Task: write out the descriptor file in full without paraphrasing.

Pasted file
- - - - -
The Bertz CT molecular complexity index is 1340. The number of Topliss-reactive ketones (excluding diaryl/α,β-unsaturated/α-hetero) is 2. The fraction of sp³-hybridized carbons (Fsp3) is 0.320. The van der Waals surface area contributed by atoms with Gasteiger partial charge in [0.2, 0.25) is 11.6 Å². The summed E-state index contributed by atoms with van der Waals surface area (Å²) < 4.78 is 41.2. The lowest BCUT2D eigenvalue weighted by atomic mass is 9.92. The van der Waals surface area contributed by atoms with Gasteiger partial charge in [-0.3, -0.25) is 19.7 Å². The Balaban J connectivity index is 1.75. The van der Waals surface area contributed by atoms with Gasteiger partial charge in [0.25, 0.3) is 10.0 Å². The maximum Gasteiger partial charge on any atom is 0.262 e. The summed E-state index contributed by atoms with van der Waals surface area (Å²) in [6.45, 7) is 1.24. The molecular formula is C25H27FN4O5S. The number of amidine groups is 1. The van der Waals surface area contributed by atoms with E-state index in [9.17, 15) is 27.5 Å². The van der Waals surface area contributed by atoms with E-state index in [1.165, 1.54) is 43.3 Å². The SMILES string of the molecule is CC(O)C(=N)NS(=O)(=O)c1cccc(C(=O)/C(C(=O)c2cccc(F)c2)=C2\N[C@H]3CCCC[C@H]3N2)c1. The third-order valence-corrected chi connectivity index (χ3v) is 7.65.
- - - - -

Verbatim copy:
The Bertz CT molecular complexity index is 1340. The number of Topliss-reactive ketones (excluding diaryl/α,β-unsaturated/α-hetero) is 2. The fraction of sp³-hybridized carbons (Fsp3) is 0.320. The van der Waals surface area contributed by atoms with Gasteiger partial charge in [0.2, 0.25) is 11.6 Å². The summed E-state index contributed by atoms with van der Waals surface area (Å²) < 4.78 is 41.2. The lowest BCUT2D eigenvalue weighted by atomic mass is 9.92. The van der Waals surface area contributed by atoms with Gasteiger partial charge in [-0.3, -0.25) is 19.7 Å². The Balaban J connectivity index is 1.75. The van der Waals surface area contributed by atoms with Gasteiger partial charge in [0.25, 0.3) is 10.0 Å². The maximum Gasteiger partial charge on any atom is 0.262 e. The summed E-state index contributed by atoms with van der Waals surface area (Å²) in [6.45, 7) is 1.24. The molecular formula is C25H27FN4O5S. The number of amidine groups is 1. The van der Waals surface area contributed by atoms with E-state index in [9.17, 15) is 27.5 Å². The van der Waals surface area contributed by atoms with E-state index in [1.165, 1.54) is 43.3 Å². The SMILES string of the molecule is CC(O)C(=N)NS(=O)(=O)c1cccc(C(=O)/C(C(=O)c2cccc(F)c2)=C2\N[C@H]3CCCC[C@H]3N2)c1. The third-order valence-corrected chi connectivity index (χ3v) is 7.65.